The observant Jewish community places a huge value on large families as a means of promoting Jewish continuity, and couples who face challenges building a family can feel left out or alienated.

“As Jewish communities become more traditional, your main street cred is the number of biological kids you have,” said Shmuly Yanklowitz, an Orthodox rabbi in Arizona who founded an organization that advocates for fostering and adoption in the Jewish community. “It’s built into the culture to give people a blessing to have many children… There is a lot of pressure.”

Rabbi Shmuly Yanklowitz (second from left), his wife Shoshana and two children host a newly arrived Syrian refugee family to Phoenix for Thanksgiving, November 26, 2015. (Courtesy)

Through Yatom, Yanklowitz runs educational programs and provides small grants to families such as the Bruks to encourage them to foster and adopt children. Yanklowitz has fostered eight children with his wife and, through his organization, worked with 29 family units to pursue fostering and adoption.

The Bruks see themselves as countering the notion that infertility is something to be embarrassed about because there are still pathways to creating large families.

“What Chavie and I are doing in our own way is not only adopting children but sharing with the world the incredible journey that it is, so that other couples know that there’s nothing to be ashamed of,” said Chaim, 38. “It’s not a badge of shame to be an adoptive parent, it’s actually a badge of honor. It’s an honor to be able to take wonderful children who accept us as their parents and we accept them as our beloved children.”

It’s not a badge of shame to be an adoptive parent, it’s actually a badge of honor. It’s an honor to be able to take wonderful children who accept us as their parents and we accept them as our beloved children

Less than a year after they adopted Chaya, the couple traveled to New Jersey to meet their second daughter, Zeesy, who was a baby when they met her for the first time at a car rental agency at Newark’s airport. Then came Menny, a boy they adopted as a baby; Shoshana, whom they took in as a 12-year-old; and Chana Laya, adopted as a baby in 2017.

With each child’s unique story comes a set of challenges — whether dealing with physical illness or childhood trauma. Zeesy, now 9, was diagnosed with a rare genetic disorder that caused her to have seizures and developmental delays.

Shoshana, 16, has struggled with self-harm and an eating disorder as a result of childhood trauma — experiences that she recently detailed on her mother’s blog. She has tried to kill herself.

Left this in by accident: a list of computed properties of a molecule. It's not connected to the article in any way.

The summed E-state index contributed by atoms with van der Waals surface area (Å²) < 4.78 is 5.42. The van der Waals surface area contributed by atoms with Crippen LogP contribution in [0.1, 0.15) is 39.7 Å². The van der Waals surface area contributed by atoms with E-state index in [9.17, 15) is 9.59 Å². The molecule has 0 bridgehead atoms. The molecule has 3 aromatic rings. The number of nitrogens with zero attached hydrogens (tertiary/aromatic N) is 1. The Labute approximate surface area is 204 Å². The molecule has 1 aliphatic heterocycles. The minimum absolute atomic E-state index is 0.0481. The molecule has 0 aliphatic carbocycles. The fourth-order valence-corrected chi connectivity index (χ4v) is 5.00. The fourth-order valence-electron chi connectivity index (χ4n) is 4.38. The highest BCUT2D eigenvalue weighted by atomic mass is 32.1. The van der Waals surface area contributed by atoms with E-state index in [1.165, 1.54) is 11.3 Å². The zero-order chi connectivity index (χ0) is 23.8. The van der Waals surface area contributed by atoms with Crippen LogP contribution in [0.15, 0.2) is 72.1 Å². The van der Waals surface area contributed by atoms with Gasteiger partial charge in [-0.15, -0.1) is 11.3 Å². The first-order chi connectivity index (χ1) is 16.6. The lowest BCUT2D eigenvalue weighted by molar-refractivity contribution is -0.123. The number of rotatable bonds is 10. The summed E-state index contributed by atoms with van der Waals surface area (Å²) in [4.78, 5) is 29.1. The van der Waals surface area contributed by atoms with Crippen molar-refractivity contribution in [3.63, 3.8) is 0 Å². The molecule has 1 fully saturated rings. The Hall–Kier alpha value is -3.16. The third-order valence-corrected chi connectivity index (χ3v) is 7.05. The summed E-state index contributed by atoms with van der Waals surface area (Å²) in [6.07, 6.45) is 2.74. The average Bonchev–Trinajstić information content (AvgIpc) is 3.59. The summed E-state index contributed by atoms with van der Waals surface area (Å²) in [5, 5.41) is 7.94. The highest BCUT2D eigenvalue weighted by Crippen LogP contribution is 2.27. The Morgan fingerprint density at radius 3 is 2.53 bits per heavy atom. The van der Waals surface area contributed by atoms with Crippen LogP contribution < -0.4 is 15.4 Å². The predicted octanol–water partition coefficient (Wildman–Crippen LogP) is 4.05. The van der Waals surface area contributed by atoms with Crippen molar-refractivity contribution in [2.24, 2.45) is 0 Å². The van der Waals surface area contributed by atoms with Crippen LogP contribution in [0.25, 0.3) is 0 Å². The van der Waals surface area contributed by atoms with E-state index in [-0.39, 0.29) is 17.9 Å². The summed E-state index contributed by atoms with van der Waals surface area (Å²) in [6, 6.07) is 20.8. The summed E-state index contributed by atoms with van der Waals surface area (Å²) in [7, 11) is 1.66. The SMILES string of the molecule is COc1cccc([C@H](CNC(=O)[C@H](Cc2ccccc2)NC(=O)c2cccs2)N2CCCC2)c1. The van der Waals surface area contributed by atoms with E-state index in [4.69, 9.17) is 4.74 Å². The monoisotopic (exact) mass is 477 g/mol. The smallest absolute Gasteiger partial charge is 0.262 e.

“I grew up believing G-d gave me a cursed life and that I was unloved. Until I was blessed with my family,” Shoshana wrote in the blog post, where she described the treatment programs she had participated in while living with the Bruks.

Adopting children has also meant having to grapple with new issues relating to identity. Menny, now 7, is Black, and Chaim remembers some initial worries.

“I was concerned about the reality of a kid growing up as an Orthodox Jewish boy who happens to be Black coming from Montana and how that integration would work in the broader Orthodox community,” he said.

Menny rarely comes across other Jews of color in Bozeman, which is 92.4% white; less than 1% of residents are Black. But the family makes an effort to expose him to books featuring diverse characters and music by artists such as Nissim Black, an African-American Orthodox rapper whose songs Menny has learned by heart.

Rapper Nissim Baruch Black is now a fixture on Israel’s streets. (Courtesy)

“He’s like, ‘I can relate to him.’ You provide that for them,” Chavie said. “You find things they connect with. You find things that make them feel a sense of belonging.”

Though the Bruks had to deviate from their expected path to building a family, they say they wouldn’t have it any other way. Chavie has come to believe that she didn’t have biological children because adoption “was the path that I was supposed to take.”

“And being that I grew up in an observant, religious Chabad background, if I had biological children, adoption would never have crossed my mind — not because I’m against it or because I don’t think it’s beautiful,” she said, “but because it wasn’t on my radar.”